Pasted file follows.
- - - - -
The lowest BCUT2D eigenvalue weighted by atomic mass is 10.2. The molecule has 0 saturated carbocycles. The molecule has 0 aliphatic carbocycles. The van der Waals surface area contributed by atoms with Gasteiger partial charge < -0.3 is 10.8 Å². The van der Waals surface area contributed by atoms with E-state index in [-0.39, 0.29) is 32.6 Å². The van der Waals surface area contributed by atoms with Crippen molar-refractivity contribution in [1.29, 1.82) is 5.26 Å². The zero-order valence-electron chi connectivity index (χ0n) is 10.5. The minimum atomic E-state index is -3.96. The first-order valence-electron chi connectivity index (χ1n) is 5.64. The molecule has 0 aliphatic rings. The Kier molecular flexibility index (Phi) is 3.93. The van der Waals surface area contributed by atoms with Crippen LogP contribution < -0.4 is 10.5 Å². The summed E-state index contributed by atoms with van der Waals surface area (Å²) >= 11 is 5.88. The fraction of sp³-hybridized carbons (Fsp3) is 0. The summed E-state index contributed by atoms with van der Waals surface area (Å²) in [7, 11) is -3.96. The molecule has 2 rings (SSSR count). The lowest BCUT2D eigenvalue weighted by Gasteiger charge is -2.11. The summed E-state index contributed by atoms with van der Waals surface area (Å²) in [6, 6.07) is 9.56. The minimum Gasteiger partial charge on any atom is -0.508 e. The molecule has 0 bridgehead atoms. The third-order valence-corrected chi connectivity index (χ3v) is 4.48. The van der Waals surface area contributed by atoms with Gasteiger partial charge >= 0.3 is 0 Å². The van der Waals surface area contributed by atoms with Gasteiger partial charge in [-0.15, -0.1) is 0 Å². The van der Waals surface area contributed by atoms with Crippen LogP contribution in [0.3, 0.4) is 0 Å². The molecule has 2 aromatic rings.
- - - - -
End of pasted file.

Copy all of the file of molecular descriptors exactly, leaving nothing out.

The lowest BCUT2D eigenvalue weighted by atomic mass is 10.2. The molecule has 0 saturated carbocycles. The molecule has 0 aliphatic carbocycles. The van der Waals surface area contributed by atoms with Gasteiger partial charge < -0.3 is 10.8 Å². The van der Waals surface area contributed by atoms with E-state index in [-0.39, 0.29) is 32.6 Å². The van der Waals surface area contributed by atoms with Crippen molar-refractivity contribution in [1.29, 1.82) is 5.26 Å². The zero-order valence-electron chi connectivity index (χ0n) is 10.5. The minimum atomic E-state index is -3.96. The first-order valence-electron chi connectivity index (χ1n) is 5.64. The molecule has 0 aliphatic rings. The Kier molecular flexibility index (Phi) is 3.93. The van der Waals surface area contributed by atoms with Crippen LogP contribution < -0.4 is 10.5 Å². The summed E-state index contributed by atoms with van der Waals surface area (Å²) >= 11 is 5.88. The fraction of sp³-hybridized carbons (Fsp3) is 0. The summed E-state index contributed by atoms with van der Waals surface area (Å²) in [7, 11) is -3.96. The molecule has 2 rings (SSSR count). The lowest BCUT2D eigenvalue weighted by Gasteiger charge is -2.11. The summed E-state index contributed by atoms with van der Waals surface area (Å²) in [6, 6.07) is 9.56. The minimum Gasteiger partial charge on any atom is -0.508 e. The molecule has 0 bridgehead atoms. The third-order valence-corrected chi connectivity index (χ3v) is 4.48. The van der Waals surface area contributed by atoms with Gasteiger partial charge >= 0.3 is 0 Å². The van der Waals surface area contributed by atoms with Gasteiger partial charge in [-0.15, -0.1) is 0 Å². The van der Waals surface area contributed by atoms with Crippen LogP contribution in [0.3, 0.4) is 0 Å². The molecule has 2 aromatic rings.